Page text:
Before the game was made official, the call went to a review, but the video evidence was deemed inconclusive. That meant the original safe call on the field was allowed to stand as the A's celebrated a walk-off victory following a decision that a lot of players inside the Blue Jays' clubhouse disagreed with.
"It's tough, when you're playing, it happens so fast that you don't really have a good idea," said Danny Valencia, who was playing first base, "But when you come and look at it on the replay, everybody in this clubhouse feels like he was out. Unfortunately it didn't get overturned. It is what it is."
The bottom of the 10th started with a strikeout by right-hander Roberto Osuna. Reddick then doubled to left field and advanced to third on a grounder to second by former Blue Jay Brett Lawrie. That set up the decisive play that likely will remain a hot topic of conversation in the coming days.
Davis hit a sharp grounder to Reyes' right and for a second, it appeared as though Oakland would walk off the field with a non-controversial win. That changed when Reyes sprawled out to make the grab and came up with a strong throw that was on target to Valencia at first.
It was almost impossible to tell on the live look whether Davis was safe or out, but he got the benefit of the doubt from umpire Marvin Hudson at first base. Davis immediately began celebrating, but just as quickly, Toronto manager John Gibbons asked for a replay.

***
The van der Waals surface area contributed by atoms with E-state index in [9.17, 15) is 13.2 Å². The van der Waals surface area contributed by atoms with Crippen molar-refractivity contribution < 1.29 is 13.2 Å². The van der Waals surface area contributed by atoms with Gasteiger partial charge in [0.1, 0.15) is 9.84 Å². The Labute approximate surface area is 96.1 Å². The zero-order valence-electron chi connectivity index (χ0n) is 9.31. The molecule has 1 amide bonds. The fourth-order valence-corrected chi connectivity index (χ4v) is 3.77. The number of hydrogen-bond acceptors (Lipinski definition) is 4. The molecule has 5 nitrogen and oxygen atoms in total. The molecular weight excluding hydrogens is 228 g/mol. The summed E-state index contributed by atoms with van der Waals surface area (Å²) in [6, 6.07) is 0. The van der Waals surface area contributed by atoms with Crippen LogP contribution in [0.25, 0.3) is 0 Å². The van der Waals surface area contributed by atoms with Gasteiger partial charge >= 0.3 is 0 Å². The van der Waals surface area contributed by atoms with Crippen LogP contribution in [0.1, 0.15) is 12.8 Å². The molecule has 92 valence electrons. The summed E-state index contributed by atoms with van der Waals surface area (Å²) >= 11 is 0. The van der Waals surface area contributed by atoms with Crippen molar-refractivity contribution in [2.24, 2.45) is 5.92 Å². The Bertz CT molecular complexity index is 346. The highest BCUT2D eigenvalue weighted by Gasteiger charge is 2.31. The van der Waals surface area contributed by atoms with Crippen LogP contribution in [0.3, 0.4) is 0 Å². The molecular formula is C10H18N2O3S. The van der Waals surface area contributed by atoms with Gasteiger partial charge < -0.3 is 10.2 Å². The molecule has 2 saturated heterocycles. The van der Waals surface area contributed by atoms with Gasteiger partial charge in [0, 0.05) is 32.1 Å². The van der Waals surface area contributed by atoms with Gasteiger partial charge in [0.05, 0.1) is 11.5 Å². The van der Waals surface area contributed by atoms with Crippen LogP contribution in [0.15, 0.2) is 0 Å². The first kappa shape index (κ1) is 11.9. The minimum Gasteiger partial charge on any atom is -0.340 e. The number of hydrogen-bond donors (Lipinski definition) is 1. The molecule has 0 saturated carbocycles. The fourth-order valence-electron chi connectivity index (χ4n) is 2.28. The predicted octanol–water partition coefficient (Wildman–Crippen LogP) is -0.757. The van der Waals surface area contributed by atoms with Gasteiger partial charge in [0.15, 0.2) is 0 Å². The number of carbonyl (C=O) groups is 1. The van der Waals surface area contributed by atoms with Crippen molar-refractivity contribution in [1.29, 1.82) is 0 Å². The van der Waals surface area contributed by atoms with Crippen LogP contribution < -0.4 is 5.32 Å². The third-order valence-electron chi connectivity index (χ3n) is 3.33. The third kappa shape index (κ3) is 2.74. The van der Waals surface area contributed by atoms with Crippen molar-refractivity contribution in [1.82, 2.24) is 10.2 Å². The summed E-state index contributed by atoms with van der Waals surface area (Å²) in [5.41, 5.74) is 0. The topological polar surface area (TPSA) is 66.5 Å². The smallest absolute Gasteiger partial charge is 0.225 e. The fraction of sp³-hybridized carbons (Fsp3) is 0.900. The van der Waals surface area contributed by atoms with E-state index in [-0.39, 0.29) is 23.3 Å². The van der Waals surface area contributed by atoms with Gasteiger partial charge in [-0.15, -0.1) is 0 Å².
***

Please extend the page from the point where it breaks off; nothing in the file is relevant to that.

That put the game in limbo as officials in New York took a close look at all of the replays. The top of Davis' foot appeared to be hovering over the bag when the ball began to enter Valencia's glove, but it wasn't exactly clear whether the heel of his foot touched the bag before that. Even though Valencia disagreed with the decision, he admitted that if the original call had gone Toronto's way, the play was so close it likely wouldn't have been overturned.
"If he would have called him out and they would have replayed it, I feel like they would have said he was out," Valencia said.
"It was a good play and it was a bang-bang play. We've seen it all year, it has to be pretty much cut and dry, that it's the opposite, for them to overturn it. But if you look at it and you break it down, like we had in this clubhouse after this game, we all had it out here."
The officials in New York disagreed with that sentiment. It was decided that the replay official could not determine whether the ball reached the interior of Valencia's glove before Davis touched the bag.
"It was a banger, they went to replay, and it stood, so it doesn't matter at this point," a visibly frustrated Gibbons said.